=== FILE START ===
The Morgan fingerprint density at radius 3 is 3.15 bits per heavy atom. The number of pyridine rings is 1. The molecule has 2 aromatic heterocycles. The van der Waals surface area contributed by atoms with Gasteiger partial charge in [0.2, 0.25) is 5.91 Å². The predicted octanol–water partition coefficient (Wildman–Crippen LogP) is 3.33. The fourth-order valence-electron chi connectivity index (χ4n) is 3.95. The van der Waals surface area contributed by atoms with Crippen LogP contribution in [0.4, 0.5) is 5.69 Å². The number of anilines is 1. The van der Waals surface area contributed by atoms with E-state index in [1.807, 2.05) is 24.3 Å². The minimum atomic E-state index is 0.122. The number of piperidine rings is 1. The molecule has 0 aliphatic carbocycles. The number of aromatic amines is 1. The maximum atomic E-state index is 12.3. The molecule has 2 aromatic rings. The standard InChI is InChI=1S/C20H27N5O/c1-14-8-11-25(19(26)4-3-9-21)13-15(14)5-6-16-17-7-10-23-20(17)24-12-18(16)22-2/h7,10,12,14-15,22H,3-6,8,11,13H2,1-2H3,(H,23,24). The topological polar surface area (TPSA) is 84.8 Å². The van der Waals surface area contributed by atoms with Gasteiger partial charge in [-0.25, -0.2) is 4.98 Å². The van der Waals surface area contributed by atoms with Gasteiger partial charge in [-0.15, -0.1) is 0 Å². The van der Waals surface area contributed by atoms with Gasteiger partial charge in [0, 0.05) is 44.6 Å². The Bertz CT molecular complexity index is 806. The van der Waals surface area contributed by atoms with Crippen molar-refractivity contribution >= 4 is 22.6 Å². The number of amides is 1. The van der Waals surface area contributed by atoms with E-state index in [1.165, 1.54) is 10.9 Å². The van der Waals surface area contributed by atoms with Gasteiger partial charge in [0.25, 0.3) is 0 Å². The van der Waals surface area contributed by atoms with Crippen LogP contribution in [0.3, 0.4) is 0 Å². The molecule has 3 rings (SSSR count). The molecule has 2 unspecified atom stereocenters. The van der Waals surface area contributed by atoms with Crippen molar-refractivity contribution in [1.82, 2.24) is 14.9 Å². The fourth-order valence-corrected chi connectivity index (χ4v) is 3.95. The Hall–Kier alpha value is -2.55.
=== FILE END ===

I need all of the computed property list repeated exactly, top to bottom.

The Morgan fingerprint density at radius 3 is 3.15 bits per heavy atom. The number of pyridine rings is 1. The molecule has 2 aromatic heterocycles. The van der Waals surface area contributed by atoms with Gasteiger partial charge in [0.2, 0.25) is 5.91 Å². The predicted octanol–water partition coefficient (Wildman–Crippen LogP) is 3.33. The fourth-order valence-electron chi connectivity index (χ4n) is 3.95. The van der Waals surface area contributed by atoms with Crippen LogP contribution in [0.4, 0.5) is 5.69 Å². The number of anilines is 1. The van der Waals surface area contributed by atoms with E-state index in [1.807, 2.05) is 24.3 Å². The minimum atomic E-state index is 0.122. The number of piperidine rings is 1. The molecule has 0 aliphatic carbocycles. The number of aromatic amines is 1. The maximum atomic E-state index is 12.3. The molecule has 2 aromatic rings. The standard InChI is InChI=1S/C20H27N5O/c1-14-8-11-25(19(26)4-3-9-21)13-15(14)5-6-16-17-7-10-23-20(17)24-12-18(16)22-2/h7,10,12,14-15,22H,3-6,8,11,13H2,1-2H3,(H,23,24). The topological polar surface area (TPSA) is 84.8 Å². The van der Waals surface area contributed by atoms with Gasteiger partial charge in [-0.25, -0.2) is 4.98 Å². The van der Waals surface area contributed by atoms with Gasteiger partial charge in [-0.15, -0.1) is 0 Å². The van der Waals surface area contributed by atoms with Gasteiger partial charge in [0, 0.05) is 44.6 Å². The Bertz CT molecular complexity index is 806. The van der Waals surface area contributed by atoms with Crippen molar-refractivity contribution >= 4 is 22.6 Å². The number of amides is 1. The van der Waals surface area contributed by atoms with E-state index in [1.165, 1.54) is 10.9 Å². The van der Waals surface area contributed by atoms with Gasteiger partial charge in [0.25, 0.3) is 0 Å². The van der Waals surface area contributed by atoms with Crippen LogP contribution in [0.3, 0.4) is 0 Å². The molecule has 3 rings (SSSR count). The molecule has 2 unspecified atom stereocenters. The van der Waals surface area contributed by atoms with Crippen molar-refractivity contribution in [1.82, 2.24) is 14.9 Å². The fourth-order valence-corrected chi connectivity index (χ4v) is 3.95. The Hall–Kier alpha value is -2.55.